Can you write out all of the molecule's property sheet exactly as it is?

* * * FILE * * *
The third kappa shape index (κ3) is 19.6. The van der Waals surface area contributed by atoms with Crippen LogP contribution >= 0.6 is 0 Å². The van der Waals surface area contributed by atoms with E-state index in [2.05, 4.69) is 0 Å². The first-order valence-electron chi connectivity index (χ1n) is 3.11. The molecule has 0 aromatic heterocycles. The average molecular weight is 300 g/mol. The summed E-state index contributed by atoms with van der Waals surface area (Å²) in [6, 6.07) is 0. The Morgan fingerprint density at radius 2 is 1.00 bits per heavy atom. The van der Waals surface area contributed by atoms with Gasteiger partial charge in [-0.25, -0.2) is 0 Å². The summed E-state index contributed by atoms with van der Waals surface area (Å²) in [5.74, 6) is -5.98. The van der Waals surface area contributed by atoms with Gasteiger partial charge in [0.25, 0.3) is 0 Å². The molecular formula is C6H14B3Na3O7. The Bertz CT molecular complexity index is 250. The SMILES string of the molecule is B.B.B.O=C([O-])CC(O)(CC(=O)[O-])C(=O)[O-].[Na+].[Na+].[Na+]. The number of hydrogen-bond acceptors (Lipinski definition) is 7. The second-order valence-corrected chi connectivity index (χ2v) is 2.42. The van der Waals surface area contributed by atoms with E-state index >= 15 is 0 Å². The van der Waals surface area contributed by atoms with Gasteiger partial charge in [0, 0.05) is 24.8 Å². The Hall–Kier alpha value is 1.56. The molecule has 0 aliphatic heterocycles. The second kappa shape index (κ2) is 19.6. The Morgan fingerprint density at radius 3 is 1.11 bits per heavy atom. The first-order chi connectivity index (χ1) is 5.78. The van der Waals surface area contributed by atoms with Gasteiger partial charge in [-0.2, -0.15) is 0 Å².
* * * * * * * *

The third kappa shape index (κ3) is 19.6. The van der Waals surface area contributed by atoms with Crippen LogP contribution >= 0.6 is 0 Å². The van der Waals surface area contributed by atoms with E-state index in [2.05, 4.69) is 0 Å². The first-order valence-electron chi connectivity index (χ1n) is 3.11. The molecule has 0 aromatic heterocycles. The average molecular weight is 300 g/mol. The summed E-state index contributed by atoms with van der Waals surface area (Å²) in [6, 6.07) is 0. The Morgan fingerprint density at radius 2 is 1.00 bits per heavy atom. The van der Waals surface area contributed by atoms with Gasteiger partial charge in [-0.25, -0.2) is 0 Å². The summed E-state index contributed by atoms with van der Waals surface area (Å²) in [5.74, 6) is -5.98. The van der Waals surface area contributed by atoms with Gasteiger partial charge in [0.25, 0.3) is 0 Å². The molecular formula is C6H14B3Na3O7. The Bertz CT molecular complexity index is 250. The SMILES string of the molecule is B.B.B.O=C([O-])CC(O)(CC(=O)[O-])C(=O)[O-].[Na+].[Na+].[Na+]. The number of hydrogen-bond acceptors (Lipinski definition) is 7. The second-order valence-corrected chi connectivity index (χ2v) is 2.42. The van der Waals surface area contributed by atoms with E-state index >= 15 is 0 Å². The van der Waals surface area contributed by atoms with Gasteiger partial charge in [0, 0.05) is 24.8 Å². The Hall–Kier alpha value is 1.56. The molecule has 0 aliphatic heterocycles. The second kappa shape index (κ2) is 19.6. The Morgan fingerprint density at radius 3 is 1.11 bits per heavy atom. The first-order chi connectivity index (χ1) is 5.78. The van der Waals surface area contributed by atoms with Gasteiger partial charge in [-0.2, -0.15) is 0 Å².